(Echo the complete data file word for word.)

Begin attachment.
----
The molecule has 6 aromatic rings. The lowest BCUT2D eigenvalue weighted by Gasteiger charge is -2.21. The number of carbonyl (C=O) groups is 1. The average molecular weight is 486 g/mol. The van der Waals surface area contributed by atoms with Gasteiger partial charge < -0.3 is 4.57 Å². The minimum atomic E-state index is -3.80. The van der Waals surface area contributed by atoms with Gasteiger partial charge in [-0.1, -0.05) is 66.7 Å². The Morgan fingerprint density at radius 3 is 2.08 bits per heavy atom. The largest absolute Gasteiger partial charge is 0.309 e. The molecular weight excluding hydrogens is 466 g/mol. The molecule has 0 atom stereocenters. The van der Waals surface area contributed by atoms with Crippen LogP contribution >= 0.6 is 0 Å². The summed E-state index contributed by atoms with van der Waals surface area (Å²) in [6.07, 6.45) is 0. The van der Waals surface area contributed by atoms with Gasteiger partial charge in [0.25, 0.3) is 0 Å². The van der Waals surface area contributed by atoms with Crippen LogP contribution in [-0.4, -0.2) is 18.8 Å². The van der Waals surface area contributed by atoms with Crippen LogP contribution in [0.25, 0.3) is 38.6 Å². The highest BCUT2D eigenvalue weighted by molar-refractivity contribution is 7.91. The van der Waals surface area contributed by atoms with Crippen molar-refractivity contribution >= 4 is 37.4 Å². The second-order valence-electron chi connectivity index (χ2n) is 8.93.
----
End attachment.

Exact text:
The molecule has 6 aromatic rings. The lowest BCUT2D eigenvalue weighted by Gasteiger charge is -2.21. The number of carbonyl (C=O) groups is 1. The average molecular weight is 486 g/mol. The van der Waals surface area contributed by atoms with Gasteiger partial charge < -0.3 is 4.57 Å². The minimum atomic E-state index is -3.80. The van der Waals surface area contributed by atoms with Gasteiger partial charge in [-0.1, -0.05) is 66.7 Å². The Morgan fingerprint density at radius 3 is 2.08 bits per heavy atom. The largest absolute Gasteiger partial charge is 0.309 e. The molecular weight excluding hydrogens is 466 g/mol. The molecule has 0 atom stereocenters. The van der Waals surface area contributed by atoms with Crippen LogP contribution >= 0.6 is 0 Å². The summed E-state index contributed by atoms with van der Waals surface area (Å²) in [6.07, 6.45) is 0. The van der Waals surface area contributed by atoms with Gasteiger partial charge in [0.25, 0.3) is 0 Å². The van der Waals surface area contributed by atoms with Crippen LogP contribution in [-0.4, -0.2) is 18.8 Å². The van der Waals surface area contributed by atoms with Crippen LogP contribution in [0.25, 0.3) is 38.6 Å². The highest BCUT2D eigenvalue weighted by molar-refractivity contribution is 7.91. The van der Waals surface area contributed by atoms with Crippen molar-refractivity contribution >= 4 is 37.4 Å². The second-order valence-electron chi connectivity index (χ2n) is 8.93.